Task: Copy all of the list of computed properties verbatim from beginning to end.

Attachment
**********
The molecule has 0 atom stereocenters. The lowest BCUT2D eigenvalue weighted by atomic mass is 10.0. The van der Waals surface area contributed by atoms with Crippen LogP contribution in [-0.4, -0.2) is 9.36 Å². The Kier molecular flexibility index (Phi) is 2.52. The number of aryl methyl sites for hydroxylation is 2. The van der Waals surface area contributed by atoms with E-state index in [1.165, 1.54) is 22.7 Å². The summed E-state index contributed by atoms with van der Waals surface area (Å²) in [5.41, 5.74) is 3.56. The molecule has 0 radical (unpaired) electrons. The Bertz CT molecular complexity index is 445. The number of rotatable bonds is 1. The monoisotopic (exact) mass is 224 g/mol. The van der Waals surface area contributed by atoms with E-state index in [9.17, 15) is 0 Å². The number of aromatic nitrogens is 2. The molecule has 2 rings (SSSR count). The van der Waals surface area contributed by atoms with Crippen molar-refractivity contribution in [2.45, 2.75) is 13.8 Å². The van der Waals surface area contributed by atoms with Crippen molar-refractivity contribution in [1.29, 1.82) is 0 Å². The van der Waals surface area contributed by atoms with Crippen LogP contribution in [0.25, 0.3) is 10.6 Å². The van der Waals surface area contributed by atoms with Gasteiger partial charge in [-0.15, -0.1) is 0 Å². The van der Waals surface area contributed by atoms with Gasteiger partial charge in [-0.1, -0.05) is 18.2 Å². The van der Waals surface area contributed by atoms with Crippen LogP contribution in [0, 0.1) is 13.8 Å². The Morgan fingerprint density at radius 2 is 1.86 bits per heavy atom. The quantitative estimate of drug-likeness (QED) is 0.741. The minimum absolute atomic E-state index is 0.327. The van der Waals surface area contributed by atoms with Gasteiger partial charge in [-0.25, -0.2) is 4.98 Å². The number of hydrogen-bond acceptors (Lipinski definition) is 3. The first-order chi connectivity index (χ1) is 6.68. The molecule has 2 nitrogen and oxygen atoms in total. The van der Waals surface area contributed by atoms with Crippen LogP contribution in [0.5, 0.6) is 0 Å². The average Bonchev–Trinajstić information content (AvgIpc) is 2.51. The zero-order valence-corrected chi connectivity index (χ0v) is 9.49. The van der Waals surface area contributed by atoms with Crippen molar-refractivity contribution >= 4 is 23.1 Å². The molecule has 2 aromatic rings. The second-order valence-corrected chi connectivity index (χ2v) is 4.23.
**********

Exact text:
The molecule has 0 atom stereocenters. The lowest BCUT2D eigenvalue weighted by atomic mass is 10.0. The van der Waals surface area contributed by atoms with Crippen LogP contribution in [-0.4, -0.2) is 9.36 Å². The Kier molecular flexibility index (Phi) is 2.52. The number of aryl methyl sites for hydroxylation is 2. The van der Waals surface area contributed by atoms with E-state index in [1.165, 1.54) is 22.7 Å². The summed E-state index contributed by atoms with van der Waals surface area (Å²) in [5.41, 5.74) is 3.56. The molecule has 0 radical (unpaired) electrons. The Bertz CT molecular complexity index is 445. The number of rotatable bonds is 1. The monoisotopic (exact) mass is 224 g/mol. The van der Waals surface area contributed by atoms with E-state index in [9.17, 15) is 0 Å². The number of aromatic nitrogens is 2. The molecule has 2 rings (SSSR count). The van der Waals surface area contributed by atoms with Crippen molar-refractivity contribution in [2.45, 2.75) is 13.8 Å². The van der Waals surface area contributed by atoms with Crippen molar-refractivity contribution in [1.29, 1.82) is 0 Å². The van der Waals surface area contributed by atoms with Crippen LogP contribution in [0.25, 0.3) is 10.6 Å². The van der Waals surface area contributed by atoms with Gasteiger partial charge in [-0.15, -0.1) is 0 Å². The van der Waals surface area contributed by atoms with Gasteiger partial charge in [-0.1, -0.05) is 18.2 Å². The van der Waals surface area contributed by atoms with Crippen LogP contribution in [0, 0.1) is 13.8 Å². The Morgan fingerprint density at radius 2 is 1.86 bits per heavy atom. The quantitative estimate of drug-likeness (QED) is 0.741. The minimum absolute atomic E-state index is 0.327. The van der Waals surface area contributed by atoms with Gasteiger partial charge in [-0.25, -0.2) is 4.98 Å². The number of hydrogen-bond acceptors (Lipinski definition) is 3. The first-order chi connectivity index (χ1) is 6.68. The molecule has 2 nitrogen and oxygen atoms in total. The van der Waals surface area contributed by atoms with Crippen LogP contribution in [0.5, 0.6) is 0 Å². The average Bonchev–Trinajstić information content (AvgIpc) is 2.51. The zero-order valence-corrected chi connectivity index (χ0v) is 9.49. The van der Waals surface area contributed by atoms with Crippen molar-refractivity contribution >= 4 is 23.1 Å². The molecule has 2 aromatic rings. The second-order valence-corrected chi connectivity index (χ2v) is 4.23.